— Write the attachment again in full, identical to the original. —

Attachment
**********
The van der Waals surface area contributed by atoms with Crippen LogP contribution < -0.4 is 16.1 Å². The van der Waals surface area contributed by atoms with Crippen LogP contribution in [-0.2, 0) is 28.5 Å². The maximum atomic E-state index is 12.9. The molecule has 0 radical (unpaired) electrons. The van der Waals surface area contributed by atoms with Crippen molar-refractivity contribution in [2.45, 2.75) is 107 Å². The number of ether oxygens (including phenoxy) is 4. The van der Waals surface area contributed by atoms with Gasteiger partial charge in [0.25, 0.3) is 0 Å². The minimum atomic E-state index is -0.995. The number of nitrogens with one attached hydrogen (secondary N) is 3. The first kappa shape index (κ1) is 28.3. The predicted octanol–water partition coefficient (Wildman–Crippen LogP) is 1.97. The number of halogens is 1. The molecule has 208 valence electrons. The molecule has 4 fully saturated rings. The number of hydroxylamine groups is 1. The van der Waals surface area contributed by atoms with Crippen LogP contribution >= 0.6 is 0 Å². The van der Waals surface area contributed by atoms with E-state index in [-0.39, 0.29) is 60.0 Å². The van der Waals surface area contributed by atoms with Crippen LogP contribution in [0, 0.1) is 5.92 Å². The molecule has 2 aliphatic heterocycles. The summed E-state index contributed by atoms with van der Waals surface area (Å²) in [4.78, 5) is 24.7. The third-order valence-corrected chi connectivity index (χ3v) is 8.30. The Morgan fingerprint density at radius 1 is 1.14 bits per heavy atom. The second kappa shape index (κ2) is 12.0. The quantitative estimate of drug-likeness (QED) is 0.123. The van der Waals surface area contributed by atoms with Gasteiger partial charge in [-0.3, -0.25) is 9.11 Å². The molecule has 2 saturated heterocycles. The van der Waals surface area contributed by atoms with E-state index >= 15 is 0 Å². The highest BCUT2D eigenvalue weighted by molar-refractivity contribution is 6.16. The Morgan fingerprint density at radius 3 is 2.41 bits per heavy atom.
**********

The van der Waals surface area contributed by atoms with Crippen LogP contribution < -0.4 is 16.1 Å². The van der Waals surface area contributed by atoms with Crippen LogP contribution in [-0.2, 0) is 28.5 Å². The maximum atomic E-state index is 12.9. The molecule has 0 radical (unpaired) electrons. The van der Waals surface area contributed by atoms with Crippen molar-refractivity contribution in [2.45, 2.75) is 107 Å². The number of ether oxygens (including phenoxy) is 4. The van der Waals surface area contributed by atoms with Gasteiger partial charge in [0.25, 0.3) is 0 Å². The minimum atomic E-state index is -0.995. The number of nitrogens with one attached hydrogen (secondary N) is 3. The first kappa shape index (κ1) is 28.3. The predicted octanol–water partition coefficient (Wildman–Crippen LogP) is 1.97. The number of halogens is 1. The molecule has 208 valence electrons. The molecule has 4 fully saturated rings. The number of hydroxylamine groups is 1. The van der Waals surface area contributed by atoms with Crippen LogP contribution >= 0.6 is 0 Å². The van der Waals surface area contributed by atoms with E-state index in [-0.39, 0.29) is 60.0 Å². The van der Waals surface area contributed by atoms with Crippen LogP contribution in [0, 0.1) is 5.92 Å². The molecule has 2 aliphatic heterocycles. The summed E-state index contributed by atoms with van der Waals surface area (Å²) in [4.78, 5) is 24.7. The third-order valence-corrected chi connectivity index (χ3v) is 8.30. The Morgan fingerprint density at radius 1 is 1.14 bits per heavy atom. The second kappa shape index (κ2) is 12.0. The quantitative estimate of drug-likeness (QED) is 0.123. The van der Waals surface area contributed by atoms with Gasteiger partial charge in [-0.3, -0.25) is 9.11 Å². The molecule has 2 saturated heterocycles. The van der Waals surface area contributed by atoms with E-state index >= 15 is 0 Å². The highest BCUT2D eigenvalue weighted by molar-refractivity contribution is 6.16. The Morgan fingerprint density at radius 3 is 2.41 bits per heavy atom.